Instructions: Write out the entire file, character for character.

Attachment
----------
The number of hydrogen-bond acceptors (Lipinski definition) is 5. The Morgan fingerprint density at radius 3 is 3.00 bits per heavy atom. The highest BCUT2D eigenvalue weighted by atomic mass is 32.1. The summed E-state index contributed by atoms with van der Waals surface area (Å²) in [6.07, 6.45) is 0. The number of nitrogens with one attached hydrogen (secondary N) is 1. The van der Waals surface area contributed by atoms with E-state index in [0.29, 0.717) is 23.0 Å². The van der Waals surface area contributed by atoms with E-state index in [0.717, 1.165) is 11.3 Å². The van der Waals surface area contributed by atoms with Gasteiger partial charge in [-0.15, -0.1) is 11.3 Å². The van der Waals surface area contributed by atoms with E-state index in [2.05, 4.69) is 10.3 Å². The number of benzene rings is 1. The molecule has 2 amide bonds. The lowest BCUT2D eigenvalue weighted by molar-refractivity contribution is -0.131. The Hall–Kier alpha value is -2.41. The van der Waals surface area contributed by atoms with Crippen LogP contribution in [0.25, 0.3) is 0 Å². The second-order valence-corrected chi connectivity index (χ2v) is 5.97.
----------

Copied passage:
The number of hydrogen-bond acceptors (Lipinski definition) is 5. The Morgan fingerprint density at radius 3 is 3.00 bits per heavy atom. The highest BCUT2D eigenvalue weighted by atomic mass is 32.1. The summed E-state index contributed by atoms with van der Waals surface area (Å²) in [6.07, 6.45) is 0. The number of nitrogens with one attached hydrogen (secondary N) is 1. The van der Waals surface area contributed by atoms with E-state index in [0.29, 0.717) is 23.0 Å². The van der Waals surface area contributed by atoms with E-state index in [0.717, 1.165) is 11.3 Å². The van der Waals surface area contributed by atoms with Gasteiger partial charge in [-0.15, -0.1) is 11.3 Å². The van der Waals surface area contributed by atoms with E-state index in [2.05, 4.69) is 10.3 Å². The number of benzene rings is 1. The molecule has 2 amide bonds. The lowest BCUT2D eigenvalue weighted by molar-refractivity contribution is -0.131. The Hall–Kier alpha value is -2.41. The van der Waals surface area contributed by atoms with Crippen LogP contribution in [0.25, 0.3) is 0 Å². The second-order valence-corrected chi connectivity index (χ2v) is 5.97.